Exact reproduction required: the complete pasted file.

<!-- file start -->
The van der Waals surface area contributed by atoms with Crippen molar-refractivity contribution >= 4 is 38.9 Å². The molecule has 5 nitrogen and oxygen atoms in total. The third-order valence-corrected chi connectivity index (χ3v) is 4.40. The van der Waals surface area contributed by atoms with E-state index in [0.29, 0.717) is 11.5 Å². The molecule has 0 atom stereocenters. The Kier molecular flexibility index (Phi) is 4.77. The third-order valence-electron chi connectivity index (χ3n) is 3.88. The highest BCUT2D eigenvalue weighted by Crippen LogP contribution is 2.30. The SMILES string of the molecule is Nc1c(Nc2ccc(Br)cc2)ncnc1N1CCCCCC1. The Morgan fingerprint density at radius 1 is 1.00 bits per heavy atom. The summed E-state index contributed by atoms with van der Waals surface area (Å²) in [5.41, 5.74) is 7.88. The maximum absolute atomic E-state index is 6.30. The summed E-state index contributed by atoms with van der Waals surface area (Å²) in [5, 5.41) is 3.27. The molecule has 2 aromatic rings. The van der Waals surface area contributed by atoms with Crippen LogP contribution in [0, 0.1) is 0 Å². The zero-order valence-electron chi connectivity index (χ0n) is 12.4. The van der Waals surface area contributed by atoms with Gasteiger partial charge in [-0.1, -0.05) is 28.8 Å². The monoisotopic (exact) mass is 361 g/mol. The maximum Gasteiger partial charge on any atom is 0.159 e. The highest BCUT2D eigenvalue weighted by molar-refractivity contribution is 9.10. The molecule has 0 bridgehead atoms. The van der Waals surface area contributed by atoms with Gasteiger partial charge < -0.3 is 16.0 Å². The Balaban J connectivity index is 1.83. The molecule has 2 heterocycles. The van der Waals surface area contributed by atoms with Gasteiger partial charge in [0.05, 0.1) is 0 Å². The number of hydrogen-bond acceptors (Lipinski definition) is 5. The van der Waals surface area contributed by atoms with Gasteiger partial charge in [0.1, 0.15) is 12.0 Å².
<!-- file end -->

The van der Waals surface area contributed by atoms with Crippen molar-refractivity contribution >= 4 is 38.9 Å². The molecule has 5 nitrogen and oxygen atoms in total. The third-order valence-corrected chi connectivity index (χ3v) is 4.40. The van der Waals surface area contributed by atoms with E-state index in [0.29, 0.717) is 11.5 Å². The molecule has 0 atom stereocenters. The Kier molecular flexibility index (Phi) is 4.77. The third-order valence-electron chi connectivity index (χ3n) is 3.88. The highest BCUT2D eigenvalue weighted by Crippen LogP contribution is 2.30. The SMILES string of the molecule is Nc1c(Nc2ccc(Br)cc2)ncnc1N1CCCCCC1. The Morgan fingerprint density at radius 1 is 1.00 bits per heavy atom. The summed E-state index contributed by atoms with van der Waals surface area (Å²) in [5.41, 5.74) is 7.88. The maximum absolute atomic E-state index is 6.30. The summed E-state index contributed by atoms with van der Waals surface area (Å²) in [5, 5.41) is 3.27. The molecule has 2 aromatic rings. The van der Waals surface area contributed by atoms with Crippen LogP contribution in [0, 0.1) is 0 Å². The zero-order valence-electron chi connectivity index (χ0n) is 12.4. The van der Waals surface area contributed by atoms with Gasteiger partial charge in [-0.1, -0.05) is 28.8 Å². The monoisotopic (exact) mass is 361 g/mol. The maximum Gasteiger partial charge on any atom is 0.159 e. The highest BCUT2D eigenvalue weighted by molar-refractivity contribution is 9.10. The molecule has 0 bridgehead atoms. The van der Waals surface area contributed by atoms with Gasteiger partial charge < -0.3 is 16.0 Å². The Balaban J connectivity index is 1.83. The molecule has 2 heterocycles. The van der Waals surface area contributed by atoms with Gasteiger partial charge in [0.05, 0.1) is 0 Å². The number of hydrogen-bond acceptors (Lipinski definition) is 5. The van der Waals surface area contributed by atoms with Gasteiger partial charge in [0.1, 0.15) is 12.0 Å².